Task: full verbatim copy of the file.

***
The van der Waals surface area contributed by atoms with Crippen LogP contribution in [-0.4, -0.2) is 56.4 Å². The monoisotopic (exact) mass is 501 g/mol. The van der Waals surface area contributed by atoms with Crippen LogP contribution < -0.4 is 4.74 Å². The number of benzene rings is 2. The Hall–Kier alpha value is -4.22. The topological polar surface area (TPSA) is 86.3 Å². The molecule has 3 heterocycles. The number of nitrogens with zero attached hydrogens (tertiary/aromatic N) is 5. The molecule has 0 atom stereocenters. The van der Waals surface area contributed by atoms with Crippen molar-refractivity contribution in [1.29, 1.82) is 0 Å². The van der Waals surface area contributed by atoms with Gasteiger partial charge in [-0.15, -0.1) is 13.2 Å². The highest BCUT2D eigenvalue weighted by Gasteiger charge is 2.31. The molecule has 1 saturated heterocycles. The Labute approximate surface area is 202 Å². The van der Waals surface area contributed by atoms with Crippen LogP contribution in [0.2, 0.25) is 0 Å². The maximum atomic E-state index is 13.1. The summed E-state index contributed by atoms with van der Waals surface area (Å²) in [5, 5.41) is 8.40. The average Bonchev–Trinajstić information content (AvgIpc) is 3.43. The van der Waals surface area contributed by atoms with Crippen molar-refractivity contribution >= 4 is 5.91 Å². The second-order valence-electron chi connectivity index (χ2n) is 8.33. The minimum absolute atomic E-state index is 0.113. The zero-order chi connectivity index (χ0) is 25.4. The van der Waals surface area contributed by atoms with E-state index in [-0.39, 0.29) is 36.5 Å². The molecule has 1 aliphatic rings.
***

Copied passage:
The van der Waals surface area contributed by atoms with Crippen LogP contribution in [-0.4, -0.2) is 56.4 Å². The monoisotopic (exact) mass is 501 g/mol. The van der Waals surface area contributed by atoms with Crippen LogP contribution < -0.4 is 4.74 Å². The number of benzene rings is 2. The Hall–Kier alpha value is -4.22. The topological polar surface area (TPSA) is 86.3 Å². The molecule has 3 heterocycles. The number of nitrogens with zero attached hydrogens (tertiary/aromatic N) is 5. The molecule has 0 atom stereocenters. The van der Waals surface area contributed by atoms with Crippen molar-refractivity contribution in [1.29, 1.82) is 0 Å². The van der Waals surface area contributed by atoms with Gasteiger partial charge in [-0.15, -0.1) is 13.2 Å². The highest BCUT2D eigenvalue weighted by Gasteiger charge is 2.31. The molecule has 1 saturated heterocycles. The Labute approximate surface area is 202 Å². The van der Waals surface area contributed by atoms with Crippen LogP contribution in [0.2, 0.25) is 0 Å². The maximum atomic E-state index is 13.1. The summed E-state index contributed by atoms with van der Waals surface area (Å²) in [5, 5.41) is 8.40. The average Bonchev–Trinajstić information content (AvgIpc) is 3.43. The van der Waals surface area contributed by atoms with Crippen molar-refractivity contribution >= 4 is 5.91 Å². The second-order valence-electron chi connectivity index (χ2n) is 8.33. The minimum absolute atomic E-state index is 0.113. The zero-order chi connectivity index (χ0) is 25.4. The van der Waals surface area contributed by atoms with E-state index in [-0.39, 0.29) is 36.5 Å². The molecule has 1 aliphatic rings.